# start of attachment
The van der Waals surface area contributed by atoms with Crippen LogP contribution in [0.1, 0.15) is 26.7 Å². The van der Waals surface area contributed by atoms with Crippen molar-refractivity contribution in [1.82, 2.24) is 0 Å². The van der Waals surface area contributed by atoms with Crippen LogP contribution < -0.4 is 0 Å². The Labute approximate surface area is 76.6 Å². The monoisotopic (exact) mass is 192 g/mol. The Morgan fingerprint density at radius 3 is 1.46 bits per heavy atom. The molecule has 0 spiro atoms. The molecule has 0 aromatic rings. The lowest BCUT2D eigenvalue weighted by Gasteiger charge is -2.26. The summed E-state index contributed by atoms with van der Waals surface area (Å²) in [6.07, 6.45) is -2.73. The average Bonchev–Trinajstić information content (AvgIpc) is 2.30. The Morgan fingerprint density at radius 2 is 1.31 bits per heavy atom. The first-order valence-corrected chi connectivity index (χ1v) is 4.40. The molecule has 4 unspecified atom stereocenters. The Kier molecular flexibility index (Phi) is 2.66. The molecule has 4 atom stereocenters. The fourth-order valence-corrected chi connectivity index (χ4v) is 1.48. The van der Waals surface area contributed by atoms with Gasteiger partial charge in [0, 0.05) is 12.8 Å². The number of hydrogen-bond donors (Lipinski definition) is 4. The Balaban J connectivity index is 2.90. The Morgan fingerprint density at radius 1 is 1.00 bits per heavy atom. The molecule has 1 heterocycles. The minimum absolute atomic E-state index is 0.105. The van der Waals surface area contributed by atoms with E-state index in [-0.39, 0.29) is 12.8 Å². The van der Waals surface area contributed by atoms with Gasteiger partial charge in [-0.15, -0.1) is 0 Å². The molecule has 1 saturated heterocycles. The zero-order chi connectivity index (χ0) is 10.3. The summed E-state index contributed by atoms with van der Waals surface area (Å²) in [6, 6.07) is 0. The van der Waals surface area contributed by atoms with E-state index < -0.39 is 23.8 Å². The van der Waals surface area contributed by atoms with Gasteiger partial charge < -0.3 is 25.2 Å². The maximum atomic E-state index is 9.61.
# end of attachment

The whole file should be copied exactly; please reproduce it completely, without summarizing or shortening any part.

The van der Waals surface area contributed by atoms with Crippen LogP contribution in [0.1, 0.15) is 26.7 Å². The van der Waals surface area contributed by atoms with Crippen molar-refractivity contribution in [1.82, 2.24) is 0 Å². The van der Waals surface area contributed by atoms with Crippen LogP contribution < -0.4 is 0 Å². The Labute approximate surface area is 76.6 Å². The monoisotopic (exact) mass is 192 g/mol. The Morgan fingerprint density at radius 3 is 1.46 bits per heavy atom. The molecule has 0 spiro atoms. The molecule has 0 aromatic rings. The lowest BCUT2D eigenvalue weighted by Gasteiger charge is -2.26. The summed E-state index contributed by atoms with van der Waals surface area (Å²) in [6.07, 6.45) is -2.73. The average Bonchev–Trinajstić information content (AvgIpc) is 2.30. The Morgan fingerprint density at radius 2 is 1.31 bits per heavy atom. The first-order valence-corrected chi connectivity index (χ1v) is 4.40. The molecule has 4 unspecified atom stereocenters. The Kier molecular flexibility index (Phi) is 2.66. The molecule has 4 atom stereocenters. The fourth-order valence-corrected chi connectivity index (χ4v) is 1.48. The van der Waals surface area contributed by atoms with Gasteiger partial charge in [0, 0.05) is 12.8 Å². The number of hydrogen-bond donors (Lipinski definition) is 4. The Balaban J connectivity index is 2.90. The Morgan fingerprint density at radius 1 is 1.00 bits per heavy atom. The molecule has 1 heterocycles. The minimum absolute atomic E-state index is 0.105. The van der Waals surface area contributed by atoms with E-state index in [-0.39, 0.29) is 12.8 Å². The van der Waals surface area contributed by atoms with Gasteiger partial charge in [-0.15, -0.1) is 0 Å². The molecule has 1 saturated heterocycles. The zero-order chi connectivity index (χ0) is 10.3. The summed E-state index contributed by atoms with van der Waals surface area (Å²) in [6, 6.07) is 0. The van der Waals surface area contributed by atoms with E-state index < -0.39 is 23.8 Å². The van der Waals surface area contributed by atoms with Gasteiger partial charge < -0.3 is 25.2 Å². The maximum atomic E-state index is 9.61.